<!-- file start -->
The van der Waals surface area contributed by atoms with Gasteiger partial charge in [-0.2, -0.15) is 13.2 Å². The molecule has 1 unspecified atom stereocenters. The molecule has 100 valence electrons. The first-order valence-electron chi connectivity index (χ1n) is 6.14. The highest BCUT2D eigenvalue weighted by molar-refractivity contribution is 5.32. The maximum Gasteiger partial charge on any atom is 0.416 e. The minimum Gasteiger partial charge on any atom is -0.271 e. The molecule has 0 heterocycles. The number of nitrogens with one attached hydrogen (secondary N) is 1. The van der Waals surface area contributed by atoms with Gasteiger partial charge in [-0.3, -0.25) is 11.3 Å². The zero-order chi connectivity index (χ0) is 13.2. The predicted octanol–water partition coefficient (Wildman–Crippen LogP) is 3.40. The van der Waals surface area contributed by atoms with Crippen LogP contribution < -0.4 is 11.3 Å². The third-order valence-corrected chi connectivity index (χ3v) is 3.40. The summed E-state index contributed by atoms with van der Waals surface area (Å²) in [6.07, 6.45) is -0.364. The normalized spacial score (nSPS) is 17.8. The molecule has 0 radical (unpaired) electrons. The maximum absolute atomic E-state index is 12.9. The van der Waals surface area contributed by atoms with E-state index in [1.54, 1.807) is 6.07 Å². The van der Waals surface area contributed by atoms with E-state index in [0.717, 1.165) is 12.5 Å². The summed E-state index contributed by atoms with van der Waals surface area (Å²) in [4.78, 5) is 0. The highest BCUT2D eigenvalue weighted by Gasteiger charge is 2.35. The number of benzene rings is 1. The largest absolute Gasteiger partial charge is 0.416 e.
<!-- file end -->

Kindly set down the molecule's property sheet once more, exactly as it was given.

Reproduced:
The van der Waals surface area contributed by atoms with Gasteiger partial charge in [-0.2, -0.15) is 13.2 Å². The molecule has 1 unspecified atom stereocenters. The molecule has 100 valence electrons. The first-order valence-electron chi connectivity index (χ1n) is 6.14. The highest BCUT2D eigenvalue weighted by molar-refractivity contribution is 5.32. The maximum Gasteiger partial charge on any atom is 0.416 e. The minimum Gasteiger partial charge on any atom is -0.271 e. The molecule has 0 heterocycles. The number of nitrogens with one attached hydrogen (secondary N) is 1. The van der Waals surface area contributed by atoms with Gasteiger partial charge in [-0.3, -0.25) is 11.3 Å². The zero-order chi connectivity index (χ0) is 13.2. The predicted octanol–water partition coefficient (Wildman–Crippen LogP) is 3.40. The van der Waals surface area contributed by atoms with Crippen LogP contribution < -0.4 is 11.3 Å². The third-order valence-corrected chi connectivity index (χ3v) is 3.40. The summed E-state index contributed by atoms with van der Waals surface area (Å²) in [6.07, 6.45) is -0.364. The normalized spacial score (nSPS) is 17.8. The molecule has 0 radical (unpaired) electrons. The maximum absolute atomic E-state index is 12.9. The van der Waals surface area contributed by atoms with E-state index in [1.54, 1.807) is 6.07 Å². The van der Waals surface area contributed by atoms with E-state index in [0.717, 1.165) is 12.5 Å². The summed E-state index contributed by atoms with van der Waals surface area (Å²) in [4.78, 5) is 0. The highest BCUT2D eigenvalue weighted by Gasteiger charge is 2.35. The number of benzene rings is 1. The largest absolute Gasteiger partial charge is 0.416 e.